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Goodbye my Love

Warrior1

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I have been on very high antidepressant for a long time. My mental health deteriorated so much that it was unavoidable. The problem with these ‘happy pills’ is that, though they can safely curb your depression to a great extent, they can effectively turn you into a zombie. I literally lost my ability to feel any kind of deep emotions. Life became numb, with no ups and no downs. For a moment, I had to actually wonder if the emotion center of my brain actually got irreversibly damaged. Until, that is, I met you.



I didn’t want to come to class, but when you sat beside me and my eyes fell upon your face, I was so glad I did. Something shook inside me. Not only did I feel the emotions I thought I’d lost, but I felt them more strongly than I’d ever felt before. It wasn’t just your perfectly sculpted face (though I am as shallow as any other gay man, so yes, your beautifully handsome face made the first impression on me). It was your cheerful mannerism, your friendly gestures, your kind attitude … and so much that can’t be explained in words (or things even I couldn’t figure out). When you smiled, your nose used to wrinkle in an adorable way – a sight that is etched on my mind. I can’t forget how you used to keep sit for me, or ask me to keep one for you. I can’t forget how you once went to the front of the class on our sir’s insistence that one of us has to sit at the front of the column, and you chose to sacrifice for me. I cried thinking of you that day, and I still get teary eyed when I see your faced in my Facebook.

But then you slowly drifted apart. Was it my own fault? I started ‘hearting’ your photos on Facebook against my better judgement. You felt uneasy about my approach, I assume, and you started ignoring me. When we met, you were cordial, but not the same warm person you once were to me. And I understand. It was my fault. How can I be so flamboyant in my love? I treaded on your personal ground, I made you – presumably a straight man – uncomfortable in my overt expression of my love.

I deactivated my Facebook a long, long time ago, and kept it that way longer than I’d expected. But some dormant feeling inside me wanted to see you. I just wanted to see your playful eyes and that radiant smile one last time. And what a cruel surprise did I get when I opened your profile! You got married, to a girl just as beautiful as you. Maybe some good did come out of it. I swear I will not stalk you anymore because I know you are already taken. Good bye my love. I hope you all the best in your new life. May your life not be like mine. I hope you found what you were looking for in her, and you have a blessed life ahead. That’s all that matters to me.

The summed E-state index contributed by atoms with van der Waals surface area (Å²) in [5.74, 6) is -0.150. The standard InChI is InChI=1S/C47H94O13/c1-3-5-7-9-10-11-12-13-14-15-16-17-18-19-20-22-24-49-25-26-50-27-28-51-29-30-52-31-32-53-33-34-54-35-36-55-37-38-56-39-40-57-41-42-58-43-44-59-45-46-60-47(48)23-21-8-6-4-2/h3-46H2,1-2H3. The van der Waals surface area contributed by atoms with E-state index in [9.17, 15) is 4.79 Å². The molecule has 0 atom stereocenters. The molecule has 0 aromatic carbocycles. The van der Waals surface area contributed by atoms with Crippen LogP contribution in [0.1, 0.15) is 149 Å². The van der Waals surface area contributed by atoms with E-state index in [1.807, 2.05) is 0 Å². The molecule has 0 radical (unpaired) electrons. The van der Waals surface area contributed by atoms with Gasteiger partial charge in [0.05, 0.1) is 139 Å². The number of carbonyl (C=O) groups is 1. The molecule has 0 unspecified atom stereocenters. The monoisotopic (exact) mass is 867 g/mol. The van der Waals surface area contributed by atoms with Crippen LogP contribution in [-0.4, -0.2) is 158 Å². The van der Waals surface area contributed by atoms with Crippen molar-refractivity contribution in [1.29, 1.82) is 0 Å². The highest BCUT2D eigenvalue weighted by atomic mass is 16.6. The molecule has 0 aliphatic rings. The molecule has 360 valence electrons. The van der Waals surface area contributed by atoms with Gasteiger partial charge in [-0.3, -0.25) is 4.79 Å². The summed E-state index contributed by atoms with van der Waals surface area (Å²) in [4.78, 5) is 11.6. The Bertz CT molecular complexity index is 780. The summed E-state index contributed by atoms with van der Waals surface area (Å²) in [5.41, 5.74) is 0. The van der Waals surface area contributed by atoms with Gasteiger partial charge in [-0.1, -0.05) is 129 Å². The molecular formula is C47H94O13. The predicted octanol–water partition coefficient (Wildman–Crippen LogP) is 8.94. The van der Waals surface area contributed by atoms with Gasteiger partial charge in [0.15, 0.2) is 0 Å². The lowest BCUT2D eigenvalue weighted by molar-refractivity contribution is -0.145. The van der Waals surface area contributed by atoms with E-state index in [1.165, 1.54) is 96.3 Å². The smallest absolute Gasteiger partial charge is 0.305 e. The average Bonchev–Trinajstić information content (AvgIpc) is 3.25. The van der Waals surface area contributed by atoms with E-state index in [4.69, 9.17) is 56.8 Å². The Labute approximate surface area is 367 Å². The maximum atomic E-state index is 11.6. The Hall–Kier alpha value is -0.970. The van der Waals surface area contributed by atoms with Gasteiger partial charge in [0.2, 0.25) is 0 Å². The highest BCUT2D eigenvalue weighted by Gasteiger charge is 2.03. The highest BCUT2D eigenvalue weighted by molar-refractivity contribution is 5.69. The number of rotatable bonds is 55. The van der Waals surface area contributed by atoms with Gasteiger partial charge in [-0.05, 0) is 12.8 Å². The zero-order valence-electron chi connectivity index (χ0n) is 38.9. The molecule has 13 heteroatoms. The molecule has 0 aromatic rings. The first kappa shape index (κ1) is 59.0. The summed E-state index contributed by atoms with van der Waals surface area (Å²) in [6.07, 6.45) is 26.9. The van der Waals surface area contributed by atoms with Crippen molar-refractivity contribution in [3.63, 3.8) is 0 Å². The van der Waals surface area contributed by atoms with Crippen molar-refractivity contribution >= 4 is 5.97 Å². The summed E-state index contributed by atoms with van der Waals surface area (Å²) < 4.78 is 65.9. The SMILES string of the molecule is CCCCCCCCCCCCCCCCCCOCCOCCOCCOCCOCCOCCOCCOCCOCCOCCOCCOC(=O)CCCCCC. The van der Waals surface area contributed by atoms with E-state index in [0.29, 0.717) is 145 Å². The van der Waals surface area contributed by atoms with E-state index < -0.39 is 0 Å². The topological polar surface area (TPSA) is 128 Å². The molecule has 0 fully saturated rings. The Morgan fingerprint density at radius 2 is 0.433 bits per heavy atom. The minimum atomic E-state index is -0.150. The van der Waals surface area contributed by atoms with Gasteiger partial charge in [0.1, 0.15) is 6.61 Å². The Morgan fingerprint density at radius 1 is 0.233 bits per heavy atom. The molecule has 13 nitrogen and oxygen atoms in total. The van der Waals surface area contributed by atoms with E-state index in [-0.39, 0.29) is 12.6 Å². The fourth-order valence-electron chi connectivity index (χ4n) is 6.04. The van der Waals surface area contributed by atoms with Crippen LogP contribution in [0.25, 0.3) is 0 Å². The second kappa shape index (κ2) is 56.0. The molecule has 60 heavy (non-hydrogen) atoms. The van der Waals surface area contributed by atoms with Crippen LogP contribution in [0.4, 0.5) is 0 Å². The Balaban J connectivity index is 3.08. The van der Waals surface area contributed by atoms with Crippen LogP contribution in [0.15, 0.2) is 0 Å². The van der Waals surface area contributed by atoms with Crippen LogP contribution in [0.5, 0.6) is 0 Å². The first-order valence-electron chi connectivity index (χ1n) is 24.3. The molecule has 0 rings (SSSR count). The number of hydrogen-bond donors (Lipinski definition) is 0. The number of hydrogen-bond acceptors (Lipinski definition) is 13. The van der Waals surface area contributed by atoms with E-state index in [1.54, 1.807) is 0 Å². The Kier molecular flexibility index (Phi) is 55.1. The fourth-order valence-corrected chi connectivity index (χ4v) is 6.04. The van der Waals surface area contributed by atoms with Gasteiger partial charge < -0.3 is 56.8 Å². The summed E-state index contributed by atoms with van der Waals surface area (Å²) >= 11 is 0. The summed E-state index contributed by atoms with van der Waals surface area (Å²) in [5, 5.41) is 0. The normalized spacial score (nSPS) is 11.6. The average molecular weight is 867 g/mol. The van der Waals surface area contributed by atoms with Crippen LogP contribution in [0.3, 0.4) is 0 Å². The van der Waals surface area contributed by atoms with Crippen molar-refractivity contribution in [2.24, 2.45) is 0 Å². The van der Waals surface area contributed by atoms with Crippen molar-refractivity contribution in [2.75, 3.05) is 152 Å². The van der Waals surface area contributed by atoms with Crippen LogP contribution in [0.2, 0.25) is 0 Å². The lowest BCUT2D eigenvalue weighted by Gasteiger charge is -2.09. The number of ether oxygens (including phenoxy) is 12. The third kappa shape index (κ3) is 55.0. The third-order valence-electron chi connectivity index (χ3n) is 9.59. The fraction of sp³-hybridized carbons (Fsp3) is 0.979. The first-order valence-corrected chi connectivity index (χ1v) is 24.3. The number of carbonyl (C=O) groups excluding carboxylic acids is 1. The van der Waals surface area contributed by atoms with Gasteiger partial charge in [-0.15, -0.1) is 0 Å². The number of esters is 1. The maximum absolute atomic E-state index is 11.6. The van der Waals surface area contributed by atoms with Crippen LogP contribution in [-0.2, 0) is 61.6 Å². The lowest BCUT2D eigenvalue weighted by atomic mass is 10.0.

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That must be really hard to swallow, even if the rational part of you knew that it probably, eventually would. It's good to write out your feelings and process them. 

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That's such a sad story! Must be awful to feel that way. Also, I hear you with the meds... I spent five years on SSRIs, and lost all ability to cry, write stories and music, and just, well, function emotionally. Finally off them now and taking some far less intrusive mood stabilisers, and I'm back to being me. Anyway, I hope you feel better! ❤️ 

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I take Mirtazapine, which might be a milder antidepressant than the SSRIs. So my emotions, sex drive and overall personality is still intact, and now that I am on a lower dosage, I feel my emotions more strongly than before. At least my personality hasn't been permanently damaged. :)

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When I was homeless, I was prescribed several different antidepressants, and they never seemed to have any effect on me. After I was housed, I began to wonder if they had any effect at all. I decided, consulting with my psychiatrist, that I needed to find out what my baseline was and quit the meds. My therapist and psychiatrist agreed that I was doing better without the meds.

My situation is different from yours, but I did get my psychiatrists to experiment with different medications and combinations over a four year period.

Maybe you should ask about different meds…

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It takes a lot of strength to let go.  Ultimately you're better for it, but, still, yeah — a lot of strength.

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